28 Jan 2010
Simon Boccanegra, New York
The Times used to have a music critic who seemed to feel that singing, especially in costume, didn’t count as serious music, though he reviewed opera anyway.
Wigmore Hall has announced the 25 young singer and pianist duos from around the world who have been shortlisted for this prestigious competition, which takes place at Wigmore Hall in September with the generous support of the Kohn Foundation. Details were announced on 27 April during a recital by Milan Siljanov, who won top prize in the 2015 Competition.
Garsington Opera's thrilling new commission for the 2017 Season, Silver Birch, will feature over 180 participants from the local community aged 8-80, including students from primary and secondary schools, members of the local military community, student Foley artists under the guidance of Pinewood Studios and members of Wycombe Women’s Aid.
Opera San Jose has capped a wholly winning season with an emotionally engaging, thrillingly sung, enticingly fresh rendition of Puccini’s immortal masterpiece La bohème.
On Saturday evening April 22, 2017, San Diego Opera presented Giuseppe Verdi’s La traviata at the Civic Theater. Director Marta Domingo updated the production from the constrictions of the nineteenth century to the freedom of the nineteen twenties. Violetta’s fellow courtesans and their dates wore fascinating outfits and, at one point, danced the Charleston to what looked like a jazz combo playing Verdi’s score.
Thomas Adès’s third opera, The Exterminating Angel, is a dizzying, sometimes frightening, palimpsest of texts (literary and cinematic) and music, in which ceaseless repetitions of the past - inexact, ever varying, but inescapably compulsive - stultify the present and deny progress into the future. Paradoxically, there is endless movement within a constricting stasis. The essential elements collide in a surreal Sartrean dystopia: beasts of the earth (live sheep and a simulacra of a bear) roam, a disembodied hand floats through the air, water spouts from the floor and a burning cello provides the flames upon which to roast the sacrificial lambs. No wonder that when the elderly Doctor tries to restore order through scientific rationalism he is told, “We don't want reason! We want to get out of here!”
Is A Dog’s Heart even an opera? It is sung by opera singers to live music. Alexander Raskatov’s score, however, is secondary to the incredible stage visuals. Whatever it is, actor/director Simon McBurney’s first stab at opera is fantastic theatre. Its revival at Dutch National Opera, where it premiered in 2010, is hugely welcome.
In May 2016, Opera Rara gave Bellini aficionados a treat when they gave a concert performance of Vincenzo Bellini’s first opera, Adelson e Salvini, at the Barbican Hall. The preceding week had been spent in the BBC’s Maida Vale Studios, and this recording, released last month, is a very welcome addition to Opera Rara’s bel canto catalogue.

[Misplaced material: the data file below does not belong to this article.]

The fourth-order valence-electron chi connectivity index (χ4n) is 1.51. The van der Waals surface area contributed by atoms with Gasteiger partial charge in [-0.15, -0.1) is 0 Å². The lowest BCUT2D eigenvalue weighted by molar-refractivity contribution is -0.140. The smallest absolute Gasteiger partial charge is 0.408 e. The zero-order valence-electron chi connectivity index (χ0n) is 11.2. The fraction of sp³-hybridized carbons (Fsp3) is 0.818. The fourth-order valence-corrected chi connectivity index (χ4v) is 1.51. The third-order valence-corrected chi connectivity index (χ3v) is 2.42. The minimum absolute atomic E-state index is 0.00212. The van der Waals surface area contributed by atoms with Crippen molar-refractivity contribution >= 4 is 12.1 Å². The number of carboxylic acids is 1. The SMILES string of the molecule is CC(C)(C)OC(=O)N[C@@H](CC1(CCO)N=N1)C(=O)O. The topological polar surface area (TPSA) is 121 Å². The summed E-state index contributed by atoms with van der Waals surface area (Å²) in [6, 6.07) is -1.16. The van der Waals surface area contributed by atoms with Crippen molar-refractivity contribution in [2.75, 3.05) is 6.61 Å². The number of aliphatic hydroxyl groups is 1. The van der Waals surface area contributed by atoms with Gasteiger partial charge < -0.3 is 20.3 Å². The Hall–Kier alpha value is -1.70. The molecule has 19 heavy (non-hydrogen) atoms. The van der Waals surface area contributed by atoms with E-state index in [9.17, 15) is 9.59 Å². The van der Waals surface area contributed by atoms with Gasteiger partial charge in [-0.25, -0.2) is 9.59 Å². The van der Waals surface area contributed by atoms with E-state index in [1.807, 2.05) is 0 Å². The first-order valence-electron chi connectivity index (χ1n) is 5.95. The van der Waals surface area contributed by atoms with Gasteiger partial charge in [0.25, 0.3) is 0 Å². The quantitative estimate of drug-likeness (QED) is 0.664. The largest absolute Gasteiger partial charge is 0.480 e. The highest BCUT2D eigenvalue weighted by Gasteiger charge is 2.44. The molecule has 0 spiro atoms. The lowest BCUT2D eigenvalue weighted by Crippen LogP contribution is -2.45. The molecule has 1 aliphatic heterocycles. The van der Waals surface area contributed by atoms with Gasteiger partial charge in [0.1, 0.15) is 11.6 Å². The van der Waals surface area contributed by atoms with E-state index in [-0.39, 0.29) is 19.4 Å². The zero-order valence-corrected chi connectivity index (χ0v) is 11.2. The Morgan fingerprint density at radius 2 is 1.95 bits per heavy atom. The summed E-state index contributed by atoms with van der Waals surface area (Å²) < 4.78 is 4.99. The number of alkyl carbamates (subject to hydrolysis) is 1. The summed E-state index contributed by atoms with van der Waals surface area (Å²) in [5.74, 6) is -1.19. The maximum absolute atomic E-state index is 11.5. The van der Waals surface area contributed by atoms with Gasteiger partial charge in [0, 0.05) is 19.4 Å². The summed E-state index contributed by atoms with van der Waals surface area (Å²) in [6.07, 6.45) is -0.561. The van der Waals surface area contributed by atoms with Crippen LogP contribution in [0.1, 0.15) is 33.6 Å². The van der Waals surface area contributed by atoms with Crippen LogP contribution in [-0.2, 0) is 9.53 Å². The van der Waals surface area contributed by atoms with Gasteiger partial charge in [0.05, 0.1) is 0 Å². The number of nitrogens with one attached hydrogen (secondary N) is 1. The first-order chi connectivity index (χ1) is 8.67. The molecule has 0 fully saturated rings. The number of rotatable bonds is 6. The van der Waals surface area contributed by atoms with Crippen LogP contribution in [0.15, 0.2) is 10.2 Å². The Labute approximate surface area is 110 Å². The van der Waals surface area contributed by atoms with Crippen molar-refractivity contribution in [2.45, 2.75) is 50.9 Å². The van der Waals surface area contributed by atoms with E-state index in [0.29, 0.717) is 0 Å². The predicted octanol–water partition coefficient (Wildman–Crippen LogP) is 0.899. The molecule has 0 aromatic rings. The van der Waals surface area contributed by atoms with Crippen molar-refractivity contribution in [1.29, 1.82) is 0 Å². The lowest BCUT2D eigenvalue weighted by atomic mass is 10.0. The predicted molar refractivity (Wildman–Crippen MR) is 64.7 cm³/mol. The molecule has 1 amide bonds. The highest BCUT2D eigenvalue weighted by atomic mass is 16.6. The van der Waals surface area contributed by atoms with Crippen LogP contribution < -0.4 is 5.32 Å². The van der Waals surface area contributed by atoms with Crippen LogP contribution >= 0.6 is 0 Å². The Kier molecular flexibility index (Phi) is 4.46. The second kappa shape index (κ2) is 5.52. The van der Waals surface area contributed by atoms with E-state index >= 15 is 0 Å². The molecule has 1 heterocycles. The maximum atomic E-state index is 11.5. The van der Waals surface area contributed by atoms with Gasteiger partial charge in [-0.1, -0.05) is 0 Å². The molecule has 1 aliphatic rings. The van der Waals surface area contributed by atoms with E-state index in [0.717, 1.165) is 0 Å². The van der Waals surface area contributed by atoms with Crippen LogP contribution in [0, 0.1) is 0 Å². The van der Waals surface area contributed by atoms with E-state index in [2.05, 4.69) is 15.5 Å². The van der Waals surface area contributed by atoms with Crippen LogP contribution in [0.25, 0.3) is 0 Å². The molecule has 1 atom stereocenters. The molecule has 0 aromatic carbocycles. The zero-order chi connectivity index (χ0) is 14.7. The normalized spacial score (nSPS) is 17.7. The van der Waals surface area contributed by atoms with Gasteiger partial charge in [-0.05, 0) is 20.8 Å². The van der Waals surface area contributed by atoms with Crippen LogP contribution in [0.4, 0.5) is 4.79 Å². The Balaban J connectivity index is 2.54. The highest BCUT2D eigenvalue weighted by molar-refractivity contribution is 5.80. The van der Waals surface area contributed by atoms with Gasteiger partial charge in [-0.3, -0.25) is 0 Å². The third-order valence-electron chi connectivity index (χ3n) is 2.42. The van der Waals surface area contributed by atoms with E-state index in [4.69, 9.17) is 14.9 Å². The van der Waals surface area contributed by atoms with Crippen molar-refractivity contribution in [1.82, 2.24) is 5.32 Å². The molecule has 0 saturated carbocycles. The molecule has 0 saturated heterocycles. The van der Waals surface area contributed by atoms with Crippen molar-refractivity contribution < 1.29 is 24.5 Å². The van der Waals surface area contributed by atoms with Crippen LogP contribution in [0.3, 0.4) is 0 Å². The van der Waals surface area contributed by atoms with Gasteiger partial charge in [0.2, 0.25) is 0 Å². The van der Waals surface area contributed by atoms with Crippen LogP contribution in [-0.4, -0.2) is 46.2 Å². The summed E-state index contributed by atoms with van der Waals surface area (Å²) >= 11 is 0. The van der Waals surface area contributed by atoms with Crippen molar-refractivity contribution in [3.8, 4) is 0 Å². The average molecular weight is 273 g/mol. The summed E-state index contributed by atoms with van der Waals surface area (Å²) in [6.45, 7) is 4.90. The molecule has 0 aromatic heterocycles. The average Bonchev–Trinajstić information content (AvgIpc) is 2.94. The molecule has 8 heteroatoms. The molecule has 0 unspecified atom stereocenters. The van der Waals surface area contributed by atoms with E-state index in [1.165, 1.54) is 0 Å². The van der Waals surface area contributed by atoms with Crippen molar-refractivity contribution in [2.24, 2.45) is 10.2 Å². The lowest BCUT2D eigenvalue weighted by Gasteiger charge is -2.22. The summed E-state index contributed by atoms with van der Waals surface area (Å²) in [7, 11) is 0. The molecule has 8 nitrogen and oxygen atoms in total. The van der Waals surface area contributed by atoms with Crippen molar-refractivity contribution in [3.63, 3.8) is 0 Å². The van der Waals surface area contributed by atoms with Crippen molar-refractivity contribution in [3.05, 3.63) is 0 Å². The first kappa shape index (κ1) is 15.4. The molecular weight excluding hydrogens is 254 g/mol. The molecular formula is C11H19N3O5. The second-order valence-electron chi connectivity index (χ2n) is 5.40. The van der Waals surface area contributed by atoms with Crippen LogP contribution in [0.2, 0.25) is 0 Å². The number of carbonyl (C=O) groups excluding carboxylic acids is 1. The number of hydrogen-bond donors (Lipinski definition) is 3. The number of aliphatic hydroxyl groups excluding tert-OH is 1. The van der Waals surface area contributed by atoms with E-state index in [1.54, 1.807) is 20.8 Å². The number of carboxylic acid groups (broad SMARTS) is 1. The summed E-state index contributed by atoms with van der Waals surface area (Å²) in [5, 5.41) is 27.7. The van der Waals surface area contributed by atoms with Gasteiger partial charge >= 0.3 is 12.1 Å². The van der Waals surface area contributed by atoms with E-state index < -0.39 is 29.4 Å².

Jonas Kaufmann Mahler Das Lied von der Erde is utterly unique but also works surprisingly well as a musical experience. This won't appeal to superficial listeners, but will reward those who take Mahler seriously enough to value the challenge of new perspectives.
Following Garsington Opera for All’s successful second year of free public screenings on beaches, river banks and parks in isolated coastal and rural communities, Handel’s sparkling masterpiece Semele will be screened in four areas across the UK in 2017. Free events are programmed for Skegness (1 July), Ramsgate (22 July), Bridgwater (29 July) and Grimsby (11 October).
I kept hearing from knowledgeable opera fanatics that the Israeli Opera (IO) in Tel Aviv was a surprising sure bet. So I made my way to the Homeland to hear how supposedly great the quality of opera was. And man, I was in for treat.
At Phoenix’s Symphony Hall on Friday evening April 7, Arizona Opera offered its final presentation of the 2016-2017 season, Gioachino Rossini’s Cinderella (La Cenerentola). The stars of the show were Daniela Mack as Cinderella, called Angelina in the opera, and Alek Shrader as Don Ramiro. Actually, Mack and Shrader are married couple who met singing these same roles at San Francisco Opera.
On Saturday evening April 1, 2017, Placido Domingo and Los Angeles Opera celebrated their tenth year of training young opera artists in the Domingo-Colburn-Stein Program. From the singing I heard, they definitely have something of which to be proud.
The Festspielhaus in Baden-Baden pretty much programs only big stars. A prime example was the Fall Festival this season. Grigory Sokolov opened with a piano recital, which I did not attend. I came for Cecilia Bartoli in Bellini’s Norma and Christian Gerhaher with Schubert’s Die Winterreise, and Anne-Sophie Mutter breathtakingly delivering Mendelssohn’s Violin Concerto together with the London Philharmonic Orchestra. Robin Ticciati, the ballerino conductor, is not my favorite, but together they certainly impressed in Mendelssohn.
Mahler as dramatist! Mahler Symphony no 8 with Vladimir Jurowski and the London Philharmonic Orchestra at the Royal Festival Hall. Now we know why Mahler didn't write opera. His music is inherently theatrical, and his dramas lie not in narrative but in internal metaphysics. The Royal Festival Hall itself played a role, literally, since the singers moved round the performance space, making the music feel particularly fluid and dynamic. This was no ordinary concert.